The aim of technical reports is to convey information, discuss a topic with scientific arguments, present facts, or propose a solution or design and usually they are directed to a relevant audience. What happens though when someone is trying to convey technical information in a “non-technical” way? For example, for my PhD I looked into, you know, how to clean water, remove stuff from it using this powder which looks like sand actually it’s sand. So, I made the powder as we do in the lab and then I used it to put some enzymes in, it’s like baking a raisin bun, very cool. And then I put it in coloured water and I saw it going, it was great! It does not sound very technical or professional. I do not sound like someone who knows what they are talking about. To be clear, I am not referring to science communication or outreach cases where we actually need to be non-technical. I am referring to those cases where the deliverable is a technical report.
Recently I got a contracted job on looking through submitted reports for a highly technical module of a postgraduate taught course in engineering, and suggest ways of improving the technical writing skills of the students. I know what you might think, if we are talking about a postgraduate course in engineering, participants should know how to write in a technical manner. Based on what I saw, allow me to disagree.
Writing a technical report has to be done in a professional way that gets the message across, it is clear, of a high writing standard, transparent with regards to sources of information or inspiration used, in a document that is easy to navigate and read. Following these guidelines, I structured this article (or guide if you prefer) in three main sections: common mistakes that prevent a report from being “technical”, why these mistakes are wrong, and how to correct or avoid them. Let’s dive in! Or, more technically correct, in the next few paragraphs we will identify and talk about these mistakes.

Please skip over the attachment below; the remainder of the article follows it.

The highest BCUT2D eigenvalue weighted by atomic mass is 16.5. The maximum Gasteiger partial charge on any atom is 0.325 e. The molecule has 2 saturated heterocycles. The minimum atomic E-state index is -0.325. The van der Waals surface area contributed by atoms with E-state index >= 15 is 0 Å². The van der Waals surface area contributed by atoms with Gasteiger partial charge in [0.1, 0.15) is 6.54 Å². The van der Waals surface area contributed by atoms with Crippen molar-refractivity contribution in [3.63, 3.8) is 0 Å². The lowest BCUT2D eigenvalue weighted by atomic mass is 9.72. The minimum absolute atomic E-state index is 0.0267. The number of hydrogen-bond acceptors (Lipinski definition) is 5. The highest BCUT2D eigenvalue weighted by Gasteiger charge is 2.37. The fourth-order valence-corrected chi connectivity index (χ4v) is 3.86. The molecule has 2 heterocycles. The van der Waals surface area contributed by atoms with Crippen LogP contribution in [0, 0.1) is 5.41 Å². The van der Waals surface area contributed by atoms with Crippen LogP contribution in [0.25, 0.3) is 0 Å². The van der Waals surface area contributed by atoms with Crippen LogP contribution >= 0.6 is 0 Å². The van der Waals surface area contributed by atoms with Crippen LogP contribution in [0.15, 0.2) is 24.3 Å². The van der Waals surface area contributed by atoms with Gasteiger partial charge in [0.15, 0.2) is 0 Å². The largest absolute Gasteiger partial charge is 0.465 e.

Common mistakes identified in many reports
From what I saw in the reports I reviewed, and from my general experience in writing and editing technical documents, majority of the spotted mistakes and areas for improvement were either with regards to context, or format of presented information. Below is a list of the most common mistakes when it comes to context.
- Issues with in-text citation and referencing (format of it, position, or absence thereof)
- Issues with use of acronyms and abbreviations
- Very long sentences
- Use of indirect references/indications, to articles mentioned a few lines above (e.g. “this shows”, “they found”)
- Use of informal, very casual wording, and/or “oral speech” expressions
- Spelling mistakes of important terms/names
- Unfinished sentences, half sentences, sentences without structure, sentences translated from other languages
- Use of figures, tables, schemes that are not discussed anywhere in the main body
Before discussing why these mistakes are wrong, I thought it was appropriate to show the most commonly identified mistakes when it comes to formatting and discuss both together. Below is a list of the most common mistakes when it comes to context.
- Absence of table of contents
- Use of large amounts of text without breaking it up or using spaces appropriately